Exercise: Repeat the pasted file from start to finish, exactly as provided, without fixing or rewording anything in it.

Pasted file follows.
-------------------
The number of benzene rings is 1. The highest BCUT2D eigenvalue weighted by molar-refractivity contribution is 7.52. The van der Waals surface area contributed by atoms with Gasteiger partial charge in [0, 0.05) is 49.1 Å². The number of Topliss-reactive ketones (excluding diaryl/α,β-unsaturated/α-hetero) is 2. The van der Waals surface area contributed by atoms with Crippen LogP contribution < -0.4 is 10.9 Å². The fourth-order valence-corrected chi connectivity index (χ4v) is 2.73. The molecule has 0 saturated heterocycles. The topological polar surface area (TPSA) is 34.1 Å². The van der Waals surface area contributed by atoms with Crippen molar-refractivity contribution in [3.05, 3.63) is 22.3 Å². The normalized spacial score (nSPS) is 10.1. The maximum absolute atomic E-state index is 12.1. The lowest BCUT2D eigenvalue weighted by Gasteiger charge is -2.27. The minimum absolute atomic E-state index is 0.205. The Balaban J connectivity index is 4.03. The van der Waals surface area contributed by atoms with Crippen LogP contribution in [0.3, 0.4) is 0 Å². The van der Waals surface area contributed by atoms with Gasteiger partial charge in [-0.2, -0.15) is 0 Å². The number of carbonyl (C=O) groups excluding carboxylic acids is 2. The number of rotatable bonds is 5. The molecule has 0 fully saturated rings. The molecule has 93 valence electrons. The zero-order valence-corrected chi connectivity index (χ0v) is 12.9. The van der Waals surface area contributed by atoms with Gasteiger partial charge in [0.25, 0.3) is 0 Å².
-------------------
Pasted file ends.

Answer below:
The number of benzene rings is 1. The highest BCUT2D eigenvalue weighted by molar-refractivity contribution is 7.52. The van der Waals surface area contributed by atoms with Gasteiger partial charge in [0, 0.05) is 49.1 Å². The number of Topliss-reactive ketones (excluding diaryl/α,β-unsaturated/α-hetero) is 2. The van der Waals surface area contributed by atoms with Crippen LogP contribution < -0.4 is 10.9 Å². The fourth-order valence-corrected chi connectivity index (χ4v) is 2.73. The molecule has 0 saturated heterocycles. The topological polar surface area (TPSA) is 34.1 Å². The van der Waals surface area contributed by atoms with Crippen molar-refractivity contribution in [3.05, 3.63) is 22.3 Å². The normalized spacial score (nSPS) is 10.1. The maximum absolute atomic E-state index is 12.1. The lowest BCUT2D eigenvalue weighted by Gasteiger charge is -2.27. The minimum absolute atomic E-state index is 0.205. The Balaban J connectivity index is 4.03. The van der Waals surface area contributed by atoms with Crippen LogP contribution in [0.3, 0.4) is 0 Å². The van der Waals surface area contributed by atoms with Gasteiger partial charge in [-0.2, -0.15) is 0 Å². The number of carbonyl (C=O) groups excluding carboxylic acids is 2. The number of rotatable bonds is 5. The molecule has 0 fully saturated rings. The molecule has 93 valence electrons. The zero-order valence-corrected chi connectivity index (χ0v) is 12.9. The van der Waals surface area contributed by atoms with Gasteiger partial charge in [0.25, 0.3) is 0 Å².